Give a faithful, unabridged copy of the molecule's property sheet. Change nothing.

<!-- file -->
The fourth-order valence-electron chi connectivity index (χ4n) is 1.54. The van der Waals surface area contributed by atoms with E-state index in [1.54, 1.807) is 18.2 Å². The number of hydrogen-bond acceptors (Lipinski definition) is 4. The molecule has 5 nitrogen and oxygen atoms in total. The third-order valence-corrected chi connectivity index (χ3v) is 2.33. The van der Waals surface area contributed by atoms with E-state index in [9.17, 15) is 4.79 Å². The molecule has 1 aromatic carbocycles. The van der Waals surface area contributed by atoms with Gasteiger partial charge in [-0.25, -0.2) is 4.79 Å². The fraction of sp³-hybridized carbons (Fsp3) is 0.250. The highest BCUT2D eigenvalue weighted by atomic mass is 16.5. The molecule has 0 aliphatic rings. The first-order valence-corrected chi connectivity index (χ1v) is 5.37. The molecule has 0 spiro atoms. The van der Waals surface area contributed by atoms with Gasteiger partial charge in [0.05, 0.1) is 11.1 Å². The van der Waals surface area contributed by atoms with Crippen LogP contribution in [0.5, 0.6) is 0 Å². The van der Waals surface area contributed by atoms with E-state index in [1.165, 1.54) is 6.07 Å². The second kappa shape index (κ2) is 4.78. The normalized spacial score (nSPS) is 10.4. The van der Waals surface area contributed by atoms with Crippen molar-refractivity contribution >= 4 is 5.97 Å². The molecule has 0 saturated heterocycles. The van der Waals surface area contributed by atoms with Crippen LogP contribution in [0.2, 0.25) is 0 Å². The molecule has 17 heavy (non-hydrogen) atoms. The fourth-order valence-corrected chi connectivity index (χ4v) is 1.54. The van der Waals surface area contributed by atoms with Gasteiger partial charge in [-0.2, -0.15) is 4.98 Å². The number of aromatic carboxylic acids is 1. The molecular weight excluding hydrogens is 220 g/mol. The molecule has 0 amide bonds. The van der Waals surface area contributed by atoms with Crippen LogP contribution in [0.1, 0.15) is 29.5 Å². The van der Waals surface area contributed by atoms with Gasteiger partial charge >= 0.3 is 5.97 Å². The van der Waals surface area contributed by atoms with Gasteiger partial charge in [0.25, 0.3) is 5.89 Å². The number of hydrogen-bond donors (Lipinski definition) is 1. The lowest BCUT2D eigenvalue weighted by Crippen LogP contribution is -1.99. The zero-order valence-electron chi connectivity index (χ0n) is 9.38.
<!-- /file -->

The fourth-order valence-electron chi connectivity index (χ4n) is 1.54. The van der Waals surface area contributed by atoms with E-state index in [1.54, 1.807) is 18.2 Å². The number of hydrogen-bond acceptors (Lipinski definition) is 4. The molecule has 5 nitrogen and oxygen atoms in total. The third-order valence-corrected chi connectivity index (χ3v) is 2.33. The van der Waals surface area contributed by atoms with E-state index in [9.17, 15) is 4.79 Å². The molecule has 1 aromatic carbocycles. The van der Waals surface area contributed by atoms with Gasteiger partial charge in [-0.25, -0.2) is 4.79 Å². The fraction of sp³-hybridized carbons (Fsp3) is 0.250. The highest BCUT2D eigenvalue weighted by atomic mass is 16.5. The molecule has 0 aliphatic rings. The first-order valence-corrected chi connectivity index (χ1v) is 5.37. The molecule has 0 spiro atoms. The van der Waals surface area contributed by atoms with Gasteiger partial charge in [0.05, 0.1) is 11.1 Å². The van der Waals surface area contributed by atoms with Crippen LogP contribution in [0.5, 0.6) is 0 Å². The van der Waals surface area contributed by atoms with E-state index in [1.165, 1.54) is 6.07 Å². The second kappa shape index (κ2) is 4.78. The normalized spacial score (nSPS) is 10.4. The van der Waals surface area contributed by atoms with Crippen molar-refractivity contribution >= 4 is 5.97 Å². The molecule has 0 saturated heterocycles. The van der Waals surface area contributed by atoms with Crippen LogP contribution in [0.2, 0.25) is 0 Å². The molecule has 17 heavy (non-hydrogen) atoms. The fourth-order valence-corrected chi connectivity index (χ4v) is 1.54. The van der Waals surface area contributed by atoms with Gasteiger partial charge in [-0.2, -0.15) is 4.98 Å². The number of aromatic carboxylic acids is 1. The molecular weight excluding hydrogens is 220 g/mol. The molecule has 0 amide bonds. The van der Waals surface area contributed by atoms with Crippen LogP contribution in [0.1, 0.15) is 29.5 Å². The van der Waals surface area contributed by atoms with Gasteiger partial charge >= 0.3 is 5.97 Å². The van der Waals surface area contributed by atoms with Gasteiger partial charge in [0.25, 0.3) is 5.89 Å². The number of hydrogen-bond donors (Lipinski definition) is 1. The lowest BCUT2D eigenvalue weighted by Crippen LogP contribution is -1.99. The zero-order valence-electron chi connectivity index (χ0n) is 9.38.